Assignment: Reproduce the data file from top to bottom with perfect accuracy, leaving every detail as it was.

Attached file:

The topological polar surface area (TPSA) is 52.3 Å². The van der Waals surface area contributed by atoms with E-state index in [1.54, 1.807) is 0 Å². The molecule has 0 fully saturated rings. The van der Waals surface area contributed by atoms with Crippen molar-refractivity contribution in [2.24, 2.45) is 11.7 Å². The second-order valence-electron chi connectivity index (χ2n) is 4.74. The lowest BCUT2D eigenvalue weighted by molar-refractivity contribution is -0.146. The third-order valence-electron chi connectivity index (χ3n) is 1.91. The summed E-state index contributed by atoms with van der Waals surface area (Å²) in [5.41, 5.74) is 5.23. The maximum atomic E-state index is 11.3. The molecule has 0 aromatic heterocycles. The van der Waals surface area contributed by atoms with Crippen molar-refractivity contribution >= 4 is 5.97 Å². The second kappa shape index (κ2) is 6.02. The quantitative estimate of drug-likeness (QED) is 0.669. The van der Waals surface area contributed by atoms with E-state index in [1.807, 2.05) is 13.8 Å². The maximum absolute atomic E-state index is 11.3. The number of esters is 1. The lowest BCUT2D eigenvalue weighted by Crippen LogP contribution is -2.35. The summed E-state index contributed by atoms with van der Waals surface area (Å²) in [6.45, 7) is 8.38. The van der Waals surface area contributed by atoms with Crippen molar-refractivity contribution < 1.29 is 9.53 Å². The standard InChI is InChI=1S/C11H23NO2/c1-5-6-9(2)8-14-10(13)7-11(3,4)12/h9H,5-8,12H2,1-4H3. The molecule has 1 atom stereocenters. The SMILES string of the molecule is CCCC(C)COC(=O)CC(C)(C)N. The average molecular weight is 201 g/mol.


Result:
The topological polar surface area (TPSA) is 52.3 Å². The van der Waals surface area contributed by atoms with E-state index in [1.54, 1.807) is 0 Å². The molecule has 0 fully saturated rings. The van der Waals surface area contributed by atoms with Crippen molar-refractivity contribution in [2.24, 2.45) is 11.7 Å². The second-order valence-electron chi connectivity index (χ2n) is 4.74. The lowest BCUT2D eigenvalue weighted by molar-refractivity contribution is -0.146. The third-order valence-electron chi connectivity index (χ3n) is 1.91. The summed E-state index contributed by atoms with van der Waals surface area (Å²) in [5.41, 5.74) is 5.23. The maximum atomic E-state index is 11.3. The molecule has 0 aromatic heterocycles. The van der Waals surface area contributed by atoms with Crippen molar-refractivity contribution >= 4 is 5.97 Å². The second kappa shape index (κ2) is 6.02. The quantitative estimate of drug-likeness (QED) is 0.669. The van der Waals surface area contributed by atoms with E-state index in [1.807, 2.05) is 13.8 Å². The maximum absolute atomic E-state index is 11.3. The number of esters is 1. The lowest BCUT2D eigenvalue weighted by Crippen LogP contribution is -2.35. The summed E-state index contributed by atoms with van der Waals surface area (Å²) in [6.45, 7) is 8.38. The van der Waals surface area contributed by atoms with Crippen molar-refractivity contribution < 1.29 is 9.53 Å². The standard InChI is InChI=1S/C11H23NO2/c1-5-6-9(2)8-14-10(13)7-11(3,4)12/h9H,5-8,12H2,1-4H3. The molecule has 1 atom stereocenters. The SMILES string of the molecule is CCCC(C)COC(=O)CC(C)(C)N. The average molecular weight is 201 g/mol.